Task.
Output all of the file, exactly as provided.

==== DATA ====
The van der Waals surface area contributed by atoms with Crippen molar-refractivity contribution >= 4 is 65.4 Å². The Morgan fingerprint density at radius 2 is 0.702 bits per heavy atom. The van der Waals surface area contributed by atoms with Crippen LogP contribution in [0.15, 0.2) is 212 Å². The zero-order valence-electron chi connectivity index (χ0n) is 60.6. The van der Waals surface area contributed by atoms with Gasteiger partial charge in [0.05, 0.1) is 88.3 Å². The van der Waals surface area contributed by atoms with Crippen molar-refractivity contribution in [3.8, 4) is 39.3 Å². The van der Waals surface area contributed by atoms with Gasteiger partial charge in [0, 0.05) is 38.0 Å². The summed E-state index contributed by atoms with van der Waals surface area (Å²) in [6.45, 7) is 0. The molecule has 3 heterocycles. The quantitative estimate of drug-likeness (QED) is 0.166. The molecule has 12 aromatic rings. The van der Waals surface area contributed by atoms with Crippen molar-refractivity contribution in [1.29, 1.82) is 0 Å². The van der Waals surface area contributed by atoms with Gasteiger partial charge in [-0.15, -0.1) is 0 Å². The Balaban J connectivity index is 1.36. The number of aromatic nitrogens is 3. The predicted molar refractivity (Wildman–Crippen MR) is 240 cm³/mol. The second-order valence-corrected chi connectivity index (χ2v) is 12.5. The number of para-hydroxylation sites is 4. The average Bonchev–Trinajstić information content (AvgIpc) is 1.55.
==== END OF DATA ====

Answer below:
The van der Waals surface area contributed by atoms with Crippen molar-refractivity contribution >= 4 is 65.4 Å². The Morgan fingerprint density at radius 2 is 0.702 bits per heavy atom. The van der Waals surface area contributed by atoms with Crippen LogP contribution in [0.15, 0.2) is 212 Å². The zero-order valence-electron chi connectivity index (χ0n) is 60.6. The van der Waals surface area contributed by atoms with Gasteiger partial charge in [0.05, 0.1) is 88.3 Å². The van der Waals surface area contributed by atoms with Crippen molar-refractivity contribution in [3.8, 4) is 39.3 Å². The van der Waals surface area contributed by atoms with Gasteiger partial charge in [0, 0.05) is 38.0 Å². The summed E-state index contributed by atoms with van der Waals surface area (Å²) in [6.45, 7) is 0. The molecule has 3 heterocycles. The quantitative estimate of drug-likeness (QED) is 0.166. The molecule has 12 aromatic rings. The van der Waals surface area contributed by atoms with Crippen molar-refractivity contribution in [1.29, 1.82) is 0 Å². The van der Waals surface area contributed by atoms with Gasteiger partial charge in [-0.15, -0.1) is 0 Å². The Balaban J connectivity index is 1.36. The number of aromatic nitrogens is 3. The predicted molar refractivity (Wildman–Crippen MR) is 240 cm³/mol. The second-order valence-corrected chi connectivity index (χ2v) is 12.5. The number of para-hydroxylation sites is 4. The average Bonchev–Trinajstić information content (AvgIpc) is 1.55.